Further north in Peru, you can dine on what noted food critic Eric Asimov calls an “Exemplar of fusion cuisine.” When colonizers and immigrants arrived in Peru from all around the world (including Europe, Asia, and Africa), they brought their food traditions with them, but without familiar ingredients, they had to improvise. The resulting cuisine has evolved into a flavorful feast you won’t want to miss. Ceviche, Peru’s national dish, should undoubtedly be on your menu when you visit here. This dish is highlighted by cooked fish served cold, marinated in lime juice, onion, salt, and hot chilies.

A man works in a food market in South America


 Couple dancing on stage with a band in the background

For many of South America’s iconic cities, if you haven’t seen them at night, you haven’t seen them at all. A city like Rio de Janeiro, for example, comes alive when the sun goes down.

If you’re dreaming of sipping caipirinha cocktails and shaking your hips to the sounds of Samba, a trip to Rio’s Lapa neighborhood is what you need. It’s known as the “cradle of carioca Bohemia” and is home to trendy bars, world-class restaurants, and more. 

 Brazilian Man Dancing Samba

We’ve already mentioned Samba, but the music scene in Rio reaches beyond those famous rhythms. Much of the music you’ll hear during your visit incorporates elements of jazz and bossa nova, as well as regional styles like forro and pagode. For many musicians, the fusion of these styles, bringing together familiar elements to create something new, is what makes the scene here so exciting. And you’ll have no shortage of opportunities to experience it. Truly, the music seemingly floats throughout the streets, enticing you to lose yourself to dance. Whether you’re in an intimate cafe or the famous Rio Scenarium nightclub (home to three floors of dance space), you’ll have a dazzling soundtrack to go along with your experience. 


Part of The Iguazu Falls seen from the Argentinian National Park

Roughly translated, Iguazu means “Big Water” — a terrifically apt name for the breathtaking Iguazu Falls on Argentina and Brazil’s border. Consisting of 275 falls along 1.67 miles of the Iguazu River, this is the world’s most extensive waterfall system. The Devil’s Throat is the most impressive of all the individual falls — a U-shaped, 82 meters high, 150 meters wide waterfall.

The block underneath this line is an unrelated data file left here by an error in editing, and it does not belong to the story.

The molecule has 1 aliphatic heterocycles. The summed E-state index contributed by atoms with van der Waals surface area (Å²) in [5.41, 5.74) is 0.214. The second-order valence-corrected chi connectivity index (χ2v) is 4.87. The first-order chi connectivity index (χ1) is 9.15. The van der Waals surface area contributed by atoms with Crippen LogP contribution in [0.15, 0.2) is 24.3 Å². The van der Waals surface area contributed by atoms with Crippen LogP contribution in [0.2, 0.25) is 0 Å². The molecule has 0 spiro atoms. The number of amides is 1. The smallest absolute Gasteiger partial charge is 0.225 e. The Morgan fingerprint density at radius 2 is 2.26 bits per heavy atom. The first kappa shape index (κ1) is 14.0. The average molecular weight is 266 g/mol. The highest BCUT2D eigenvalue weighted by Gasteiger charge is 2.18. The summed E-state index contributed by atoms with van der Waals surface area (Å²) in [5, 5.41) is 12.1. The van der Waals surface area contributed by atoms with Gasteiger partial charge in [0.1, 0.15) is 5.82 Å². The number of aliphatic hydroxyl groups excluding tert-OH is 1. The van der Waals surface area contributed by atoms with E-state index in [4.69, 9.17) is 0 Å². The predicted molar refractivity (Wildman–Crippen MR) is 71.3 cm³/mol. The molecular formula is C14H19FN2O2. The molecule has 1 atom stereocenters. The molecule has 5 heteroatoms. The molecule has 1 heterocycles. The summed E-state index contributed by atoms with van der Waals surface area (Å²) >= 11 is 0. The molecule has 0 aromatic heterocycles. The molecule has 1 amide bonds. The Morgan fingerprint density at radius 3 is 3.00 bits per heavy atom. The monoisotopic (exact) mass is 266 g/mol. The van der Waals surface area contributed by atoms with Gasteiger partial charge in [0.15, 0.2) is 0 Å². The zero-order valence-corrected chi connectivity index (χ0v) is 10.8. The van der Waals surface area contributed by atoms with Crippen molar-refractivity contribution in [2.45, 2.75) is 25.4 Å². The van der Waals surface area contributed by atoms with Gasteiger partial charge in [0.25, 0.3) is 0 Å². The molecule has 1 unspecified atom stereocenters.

It’s often said that, when it comes to Iguazu Falls, Argentina provides the show, while Brazil enjoys the view. Luckily, you can spend time exploring the falls by boat from the Argentine side, then compare the view from the Brazilian side. No matter the angle (or the country) you’ll undoubtedly be in for a show. 


One of the best things about a South American cruise is getting to experience the many incredible beaches the continent has to offer.

Playa Brava, La Mano(The Hand) sculpture in Punta del Este

Punta del Este’s Brava Beach is famous for the Mano de Punta del Este, or, “The Hand”. The sculpture is an award-winning work by Chilean artist Mario Irarrázabal and makes for a great photo op. The beach is also lined with fantastic restaurants and boutiques.

Ilhabela means “Beautiful Island”, and this Brazilian port lives up to its name. Visitors love the luscious jungles, state park trails, stunning waterfalls and, of course, the breathtaking beaches. One of our favorites is Curral Beach, renowned for its natural beauty and warm waters. 

Copacabana beach, Rio de Janeiro, Brazil

Rio’s Copacabana Beach is perhaps the most famous in the world. At 4km long, the beach is perfect for surfing, sunbathing and people-watching. And the parties here are absolutely legendary, especially the world-renowned New Year’s Eve celebrations!


 A man sits on a bench with a bottle of wine beside him and the mountains in the background

South America is home to some of the world’s greatest wine regions — from the well-known to the hidden gems. Argentina, of course, is renowned for its Malbec wines. And Chile is no viticulture slouch either, producing excellent Merlot, Cabernet Sauvignon, and Sauvignon Blanc wines. Flying a little more under the radar, though, is Uruguay. Uruguayan wines may not be as famous as other South American varietals, but their red wines made from Tannat grapes are particularly beloved locally. Sip them while you can, as they’re hard to come by overseas. 

Whether you’re discovering a new favorite wine or visiting independent wineries to learn about their winemaking process, you’ll have no trouble raising a glass to this flavorful region.


Are you feeling the familiar tug of wanderlust yet? We don’t blame you. South America is a captivating destination. Luckily, we can help you satisfy that craving. Browse our upcoming voyages to South America here.